Time to replace the OEM Turanza EL42s in my Nissan

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Mar 14, 2004
My 2002 Nissan Altima 2.5 has 205/65R16 size tires. I'm most interested in good traction for pretty normal driving (almost never gun it in except for passing and merging) in mostly dry conditions (occasional rain, no snow), comfort, noise, and long life. To give you an idea of what my driving experience is like with this car, I'm actually pretty happy with the EL42s (a tire with a terrible reputation) except for 2 things: I live on a hill and in the rain the front tires will occasionally slip a little after starting from a stop when I'm going up. The tires have maybe 4/32" on them. The other issue is how fast the tires get worn down for a "touring" tire. On TireRack, they have a couple tires I'm interested in: Yokohama Avid TRZ $67 Kumho Solus KH16 $59 The Yokos got slightly better reviews, but not by much. They also have a much higher UTQG rating (700!!) at only a few dollars more. Does anybody have any experience with this tire? Thanks. On a side note, I can get the Falken Ziex ZE512 tire for about this price (in 215/60 size). It's classified as a "performance" all season tire and has a more aggressive tread pattern, but I hear it wears faster than a lot of other all season tires. If I drove the Altima harder, I'd definitely get this tire, but I'm a pretty mild driver with this car. I'd also expect skinnier tires to get better MPG.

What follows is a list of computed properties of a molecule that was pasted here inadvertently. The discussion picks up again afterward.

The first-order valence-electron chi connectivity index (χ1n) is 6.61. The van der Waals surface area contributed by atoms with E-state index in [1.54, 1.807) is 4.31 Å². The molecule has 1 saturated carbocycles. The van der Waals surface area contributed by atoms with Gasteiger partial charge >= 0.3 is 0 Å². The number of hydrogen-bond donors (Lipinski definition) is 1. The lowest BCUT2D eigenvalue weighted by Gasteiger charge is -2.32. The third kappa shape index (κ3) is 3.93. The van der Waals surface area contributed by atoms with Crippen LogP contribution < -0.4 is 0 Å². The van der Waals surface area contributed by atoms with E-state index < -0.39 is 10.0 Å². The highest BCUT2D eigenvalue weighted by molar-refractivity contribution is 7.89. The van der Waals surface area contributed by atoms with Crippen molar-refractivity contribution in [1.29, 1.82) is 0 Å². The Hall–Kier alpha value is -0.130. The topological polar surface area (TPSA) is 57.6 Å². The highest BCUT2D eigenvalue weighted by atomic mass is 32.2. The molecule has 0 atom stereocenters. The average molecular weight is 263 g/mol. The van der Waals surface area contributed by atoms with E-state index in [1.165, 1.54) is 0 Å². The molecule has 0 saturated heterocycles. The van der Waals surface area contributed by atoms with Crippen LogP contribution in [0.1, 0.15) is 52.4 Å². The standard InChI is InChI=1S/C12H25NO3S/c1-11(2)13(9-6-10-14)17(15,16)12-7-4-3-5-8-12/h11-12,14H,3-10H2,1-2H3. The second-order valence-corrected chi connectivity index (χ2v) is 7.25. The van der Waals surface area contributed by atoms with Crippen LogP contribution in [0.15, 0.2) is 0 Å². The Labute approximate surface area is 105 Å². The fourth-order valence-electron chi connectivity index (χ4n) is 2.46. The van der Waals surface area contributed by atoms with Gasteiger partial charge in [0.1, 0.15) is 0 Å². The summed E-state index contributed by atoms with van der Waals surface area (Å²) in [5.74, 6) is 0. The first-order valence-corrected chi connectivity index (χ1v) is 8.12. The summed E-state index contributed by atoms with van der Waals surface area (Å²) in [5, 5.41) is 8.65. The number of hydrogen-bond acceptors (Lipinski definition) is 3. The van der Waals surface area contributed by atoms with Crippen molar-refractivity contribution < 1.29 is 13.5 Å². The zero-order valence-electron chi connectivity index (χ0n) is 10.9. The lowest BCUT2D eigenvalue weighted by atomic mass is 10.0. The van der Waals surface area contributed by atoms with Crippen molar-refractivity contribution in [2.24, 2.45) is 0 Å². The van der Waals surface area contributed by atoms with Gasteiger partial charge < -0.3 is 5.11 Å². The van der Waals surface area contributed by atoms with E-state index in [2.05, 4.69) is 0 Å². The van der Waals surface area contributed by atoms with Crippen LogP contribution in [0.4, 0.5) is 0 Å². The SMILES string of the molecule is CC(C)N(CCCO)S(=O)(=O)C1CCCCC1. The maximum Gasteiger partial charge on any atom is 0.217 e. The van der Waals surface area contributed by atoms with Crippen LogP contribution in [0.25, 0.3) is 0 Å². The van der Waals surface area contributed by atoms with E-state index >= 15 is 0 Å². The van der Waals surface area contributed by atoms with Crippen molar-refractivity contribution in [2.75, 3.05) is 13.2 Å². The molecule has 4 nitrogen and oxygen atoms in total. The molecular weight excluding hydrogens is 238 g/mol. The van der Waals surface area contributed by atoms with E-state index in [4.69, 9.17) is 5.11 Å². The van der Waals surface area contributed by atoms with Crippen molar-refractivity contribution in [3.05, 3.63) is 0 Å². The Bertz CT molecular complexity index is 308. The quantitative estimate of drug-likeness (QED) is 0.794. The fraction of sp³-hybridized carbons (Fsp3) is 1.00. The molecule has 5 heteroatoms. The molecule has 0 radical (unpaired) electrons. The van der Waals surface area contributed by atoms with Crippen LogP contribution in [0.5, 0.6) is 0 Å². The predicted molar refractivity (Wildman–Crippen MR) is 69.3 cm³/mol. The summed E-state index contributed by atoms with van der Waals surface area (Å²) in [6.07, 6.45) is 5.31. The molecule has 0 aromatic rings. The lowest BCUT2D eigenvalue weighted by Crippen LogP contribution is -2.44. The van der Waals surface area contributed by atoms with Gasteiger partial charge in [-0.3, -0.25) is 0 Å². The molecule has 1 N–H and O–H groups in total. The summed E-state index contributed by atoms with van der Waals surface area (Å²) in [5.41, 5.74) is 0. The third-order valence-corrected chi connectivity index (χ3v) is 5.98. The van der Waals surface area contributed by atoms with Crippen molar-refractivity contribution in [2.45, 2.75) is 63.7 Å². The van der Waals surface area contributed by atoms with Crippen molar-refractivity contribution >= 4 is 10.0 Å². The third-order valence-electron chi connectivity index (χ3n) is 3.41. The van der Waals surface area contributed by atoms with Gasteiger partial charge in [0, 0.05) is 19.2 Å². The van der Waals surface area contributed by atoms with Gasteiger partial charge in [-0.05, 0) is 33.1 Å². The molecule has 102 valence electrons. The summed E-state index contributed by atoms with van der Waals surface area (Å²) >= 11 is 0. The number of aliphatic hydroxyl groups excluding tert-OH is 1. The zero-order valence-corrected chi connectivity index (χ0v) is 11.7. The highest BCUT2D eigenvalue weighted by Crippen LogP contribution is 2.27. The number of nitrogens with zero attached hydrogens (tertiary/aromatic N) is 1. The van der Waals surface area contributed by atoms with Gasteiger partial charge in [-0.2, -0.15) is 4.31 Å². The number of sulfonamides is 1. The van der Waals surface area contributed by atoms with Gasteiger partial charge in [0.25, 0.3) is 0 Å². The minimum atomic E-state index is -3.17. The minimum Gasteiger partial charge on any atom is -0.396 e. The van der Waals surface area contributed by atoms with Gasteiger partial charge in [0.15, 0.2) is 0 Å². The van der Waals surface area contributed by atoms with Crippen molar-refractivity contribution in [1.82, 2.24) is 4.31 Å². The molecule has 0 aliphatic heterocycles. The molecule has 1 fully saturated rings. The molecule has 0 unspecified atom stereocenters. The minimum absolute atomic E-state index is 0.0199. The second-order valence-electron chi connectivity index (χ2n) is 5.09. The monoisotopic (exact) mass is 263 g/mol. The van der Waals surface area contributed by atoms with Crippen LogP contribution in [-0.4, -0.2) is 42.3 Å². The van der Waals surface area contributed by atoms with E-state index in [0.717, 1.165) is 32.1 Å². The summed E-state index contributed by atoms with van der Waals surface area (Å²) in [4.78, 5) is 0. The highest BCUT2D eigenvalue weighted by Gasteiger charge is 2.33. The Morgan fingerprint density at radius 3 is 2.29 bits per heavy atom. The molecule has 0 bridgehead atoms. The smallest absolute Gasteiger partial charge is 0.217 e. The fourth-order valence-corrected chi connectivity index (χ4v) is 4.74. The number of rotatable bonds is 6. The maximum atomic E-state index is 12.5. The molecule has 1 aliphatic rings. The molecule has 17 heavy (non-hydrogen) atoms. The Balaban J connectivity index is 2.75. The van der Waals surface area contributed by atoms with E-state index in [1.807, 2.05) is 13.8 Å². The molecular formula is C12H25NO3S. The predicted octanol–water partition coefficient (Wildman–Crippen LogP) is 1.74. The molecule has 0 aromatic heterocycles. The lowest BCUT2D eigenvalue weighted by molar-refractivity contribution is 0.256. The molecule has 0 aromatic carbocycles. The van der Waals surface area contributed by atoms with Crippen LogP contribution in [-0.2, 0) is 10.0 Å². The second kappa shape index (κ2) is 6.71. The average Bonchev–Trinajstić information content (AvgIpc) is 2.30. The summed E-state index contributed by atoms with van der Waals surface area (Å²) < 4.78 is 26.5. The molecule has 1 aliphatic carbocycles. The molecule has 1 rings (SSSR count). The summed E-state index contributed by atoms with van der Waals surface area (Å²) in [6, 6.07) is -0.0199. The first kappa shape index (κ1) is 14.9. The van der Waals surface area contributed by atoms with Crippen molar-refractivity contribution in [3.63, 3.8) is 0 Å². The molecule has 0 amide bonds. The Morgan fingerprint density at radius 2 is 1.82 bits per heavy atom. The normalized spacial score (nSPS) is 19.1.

A related question. So the front tires on my car are worn down to maybe 4/32" (or slightly less) but the rear tires seem to be pretty good still (not even worth measuring, very good tread). The EL42s have a bad rap, but they do their job for me for the most part. With this in mind, when I get new tires (whatever they may be), should I only get the fronts or all 4? I figure it's too late to rotate them now... [Frown]